IFF Submits Frutarom Findings to U.S. Department of Justice
While the company claimed it was only made aware of Frutarom's allegedly improper actions recently, one person familiar with the matter told Calcalist IFF was made aware of the matter during the due diligence process
Last Monday, IFF published its second-quarter reports for 2019, including a note that revealed that during the integration process of Frutarom, which it acquired in 2018 for $6.4 billion, IFF uncovered evidence of potentially illegal activity. According to the note, "two Frutarom businesses operating principally in Russia and Ukraine made improper payments to representatives of a number of customers." IFF has since fallen by over 15% on NYSE.
According to a non-public letter sent by the company and reviewed by Calcalist, four very high-profile members of Frutarom were aware of those payments—Frutarom's former CEO and president Ori Yehudai, vice president of finance Guy Gill, former chief financial officer Alon Granot, and Ari Rosenthal, formerly Frutarom's general manager for Israel and emerging markets.
All four have denied all involvement via their legal representation.
According to IFF's preliminary investigation, the improper actions were performed in two ways: bribery of customs officials in Russia and Ukraine, and kickbacks, meaning bribery commissions paid to distributors, of which the named executives allegedly took a cut. Frutarom's management allegedly transferred funds out of its marketing budget to local employees in Russia and Ukraine, who then used them to pay local entities.
IFF stated last week that the improper actions were not uncovered during the due diligence process and were only brought to its attention recently. Yehudai gave IFF the impression that he was selling them a clean company, a second person who is familiar with the investigation told Calcalist on condition of anonymity.
Another person familiar with the investigation told Calcalist the opposite. IFF was familiar with the "under the radar payment system," this person said, and learned of it prior to the acquisition, during the due diligence process. IFF has been aware of the matter "for many months," the person said, adding that all the payments in question were made to private people only. "There were no bribes or illegal commissions," the person said, "the money was used only to pay local distributors to promote products."
Before its public announcement last week, IFF has been subject to an extortion attempt due to the matter, according to another person who spoke to Calcalist on condition of anonymity. A few weeks ago, this person said, IFF's management received a letter from a Russian lawyer who claimed he had obtained information about the alleged improper actions. The lawyer demanded $500,000 by last Monday, threatening to sue the company unless the payment was made. IFF did not make the payment, the person said, opting instead to contact the DoJ and make the allegations public in its reports last Monday.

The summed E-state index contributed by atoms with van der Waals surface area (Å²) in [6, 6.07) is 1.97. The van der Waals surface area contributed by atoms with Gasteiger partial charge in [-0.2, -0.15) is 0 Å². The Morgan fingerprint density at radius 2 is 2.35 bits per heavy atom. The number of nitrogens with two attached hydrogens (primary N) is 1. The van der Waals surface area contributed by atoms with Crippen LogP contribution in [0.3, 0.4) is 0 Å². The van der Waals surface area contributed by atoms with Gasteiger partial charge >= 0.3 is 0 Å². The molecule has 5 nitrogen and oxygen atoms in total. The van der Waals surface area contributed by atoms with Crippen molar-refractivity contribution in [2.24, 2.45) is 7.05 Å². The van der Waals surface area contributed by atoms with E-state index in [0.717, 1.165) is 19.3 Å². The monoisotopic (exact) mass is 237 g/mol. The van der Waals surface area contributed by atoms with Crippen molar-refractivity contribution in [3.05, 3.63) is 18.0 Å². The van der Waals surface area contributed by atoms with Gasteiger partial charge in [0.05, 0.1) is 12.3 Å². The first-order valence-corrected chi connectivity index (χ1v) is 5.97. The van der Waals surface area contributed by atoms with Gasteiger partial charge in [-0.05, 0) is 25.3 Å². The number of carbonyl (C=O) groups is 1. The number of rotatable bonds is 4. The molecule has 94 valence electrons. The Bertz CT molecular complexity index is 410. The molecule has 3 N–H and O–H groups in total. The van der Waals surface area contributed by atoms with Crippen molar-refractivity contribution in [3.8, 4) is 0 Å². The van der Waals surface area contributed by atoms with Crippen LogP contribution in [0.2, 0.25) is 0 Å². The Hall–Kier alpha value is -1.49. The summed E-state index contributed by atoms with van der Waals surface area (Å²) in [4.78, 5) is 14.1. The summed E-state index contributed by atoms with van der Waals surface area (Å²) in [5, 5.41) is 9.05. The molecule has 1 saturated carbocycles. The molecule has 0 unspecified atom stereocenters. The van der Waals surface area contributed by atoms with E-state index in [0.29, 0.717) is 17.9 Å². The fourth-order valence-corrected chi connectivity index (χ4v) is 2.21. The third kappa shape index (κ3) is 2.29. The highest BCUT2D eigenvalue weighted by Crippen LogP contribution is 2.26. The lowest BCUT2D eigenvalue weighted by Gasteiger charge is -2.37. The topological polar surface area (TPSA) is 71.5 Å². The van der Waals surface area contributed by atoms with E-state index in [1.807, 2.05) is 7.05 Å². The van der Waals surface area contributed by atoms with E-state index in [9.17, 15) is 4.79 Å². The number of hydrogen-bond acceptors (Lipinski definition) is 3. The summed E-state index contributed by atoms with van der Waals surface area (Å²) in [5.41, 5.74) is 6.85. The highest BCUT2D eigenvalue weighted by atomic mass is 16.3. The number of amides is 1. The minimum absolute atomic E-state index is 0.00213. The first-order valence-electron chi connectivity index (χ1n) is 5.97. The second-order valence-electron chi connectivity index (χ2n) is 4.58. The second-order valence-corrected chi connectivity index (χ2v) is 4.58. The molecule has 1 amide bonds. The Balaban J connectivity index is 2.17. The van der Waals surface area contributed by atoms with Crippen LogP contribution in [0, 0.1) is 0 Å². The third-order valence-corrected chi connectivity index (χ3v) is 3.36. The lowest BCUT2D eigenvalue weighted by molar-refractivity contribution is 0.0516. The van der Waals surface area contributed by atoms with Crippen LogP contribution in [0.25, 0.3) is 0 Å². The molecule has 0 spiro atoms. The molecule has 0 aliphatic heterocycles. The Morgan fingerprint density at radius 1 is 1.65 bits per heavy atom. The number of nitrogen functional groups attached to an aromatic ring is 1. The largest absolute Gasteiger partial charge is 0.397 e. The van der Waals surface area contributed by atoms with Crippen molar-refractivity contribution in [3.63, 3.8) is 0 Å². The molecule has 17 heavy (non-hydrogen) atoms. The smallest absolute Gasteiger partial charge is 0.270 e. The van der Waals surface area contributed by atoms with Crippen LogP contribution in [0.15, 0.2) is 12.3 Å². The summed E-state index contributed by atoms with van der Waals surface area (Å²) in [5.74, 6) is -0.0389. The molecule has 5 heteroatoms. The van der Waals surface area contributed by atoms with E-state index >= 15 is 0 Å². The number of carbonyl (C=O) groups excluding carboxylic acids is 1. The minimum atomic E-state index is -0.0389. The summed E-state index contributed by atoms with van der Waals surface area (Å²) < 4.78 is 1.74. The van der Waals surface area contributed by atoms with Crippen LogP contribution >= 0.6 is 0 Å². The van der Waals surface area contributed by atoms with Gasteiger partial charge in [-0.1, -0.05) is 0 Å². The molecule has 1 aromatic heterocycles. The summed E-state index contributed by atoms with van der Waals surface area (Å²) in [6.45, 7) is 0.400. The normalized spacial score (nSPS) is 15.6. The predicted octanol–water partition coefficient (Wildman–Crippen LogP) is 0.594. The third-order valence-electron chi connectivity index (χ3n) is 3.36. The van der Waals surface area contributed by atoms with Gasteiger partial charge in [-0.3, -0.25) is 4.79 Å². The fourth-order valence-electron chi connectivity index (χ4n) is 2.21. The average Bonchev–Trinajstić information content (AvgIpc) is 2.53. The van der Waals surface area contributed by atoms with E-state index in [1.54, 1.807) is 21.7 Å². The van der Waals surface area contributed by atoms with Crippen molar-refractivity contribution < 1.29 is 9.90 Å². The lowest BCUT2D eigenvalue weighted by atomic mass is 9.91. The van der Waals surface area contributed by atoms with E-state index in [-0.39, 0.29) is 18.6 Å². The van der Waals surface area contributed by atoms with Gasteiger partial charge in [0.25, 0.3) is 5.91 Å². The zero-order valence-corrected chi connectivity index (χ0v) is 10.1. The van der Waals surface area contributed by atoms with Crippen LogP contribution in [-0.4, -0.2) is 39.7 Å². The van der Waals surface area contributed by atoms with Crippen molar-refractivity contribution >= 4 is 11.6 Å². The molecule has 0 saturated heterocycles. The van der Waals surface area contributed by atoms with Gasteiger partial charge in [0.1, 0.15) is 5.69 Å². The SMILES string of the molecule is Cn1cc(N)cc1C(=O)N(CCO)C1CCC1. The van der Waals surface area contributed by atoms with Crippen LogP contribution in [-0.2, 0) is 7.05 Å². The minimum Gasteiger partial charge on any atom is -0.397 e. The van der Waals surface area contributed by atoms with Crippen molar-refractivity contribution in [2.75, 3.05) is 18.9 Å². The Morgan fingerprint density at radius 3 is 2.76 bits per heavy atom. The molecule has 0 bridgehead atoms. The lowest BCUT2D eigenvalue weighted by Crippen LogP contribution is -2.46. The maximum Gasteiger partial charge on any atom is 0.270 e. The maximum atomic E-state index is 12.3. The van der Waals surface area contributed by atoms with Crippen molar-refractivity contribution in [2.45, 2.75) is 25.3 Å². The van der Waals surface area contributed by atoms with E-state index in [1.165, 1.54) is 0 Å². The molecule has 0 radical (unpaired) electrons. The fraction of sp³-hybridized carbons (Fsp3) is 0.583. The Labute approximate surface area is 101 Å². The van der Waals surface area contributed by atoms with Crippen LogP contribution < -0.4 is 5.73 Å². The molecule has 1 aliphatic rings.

A criminal investigation launched by the DoJ is IFF's most immediate concern, and it should be the major concern of the men accused as well. U.S. authorities in recent years have made increased use of the Foreign Corrupt Practices Act (FCPA) of 1977, which forbids U.S.-linked businesses and private individuals to bribe foreign officials to further business deals. Israeli drugmaker Teva Pharmaceutical Industries Ltd. paid a whopping $519 million fine to U.S. authorities in 2016 under a deferred-prosecution agreement to settle charges of making briberies in Russia, Ukraine, and Mexico—more than double the profit it gained from those actions. German automation company Siemens AG in 2009 agreed to pay U.S. authorities $800 million to settle similar charges on an even bigger scale, with its fines paid in other countries for the same bribes bringing its total payments to $1.6 billion.
While the entire affair has pitted IFF and Yehudai against one another, they may find themselves reluctant partners on one matter: a lawsuit filed against both concerning a bonus awarded to Yehudai.
On October 2, 2018, two days before Frutarom was integrated with IFF, the company announced the board has approved a $20 million cash bonus for Yehudai, then still CEO and president. The bonus was approved despite the opposition of Frutarom's general assembly of shareholders.
Immediately following the merger, Amit Ido, a Frutarom shareholder, filed a request to view related documents prior to the submission of a derivative lawsuit against IFF. Ido claimed that due to the opposition, the approval of the bonus was "irregular and puzzling." The same day, an identical request was filed to Tel Aviv district court, with judge Magen Altuvia choosing to discuss Ido's request.
Last month, IFF requested to submit its answer after the legal system's summer recess, stating the sides are attempting to reach a settlement. Its request was approved by the court. It will be interesting to see how the recent allegations against Yehudai will affect the company's position on the validity of the bonus awarded to him.
Israel-based law firm Gornitzky & Co., which represents IFF locally, declined to comment.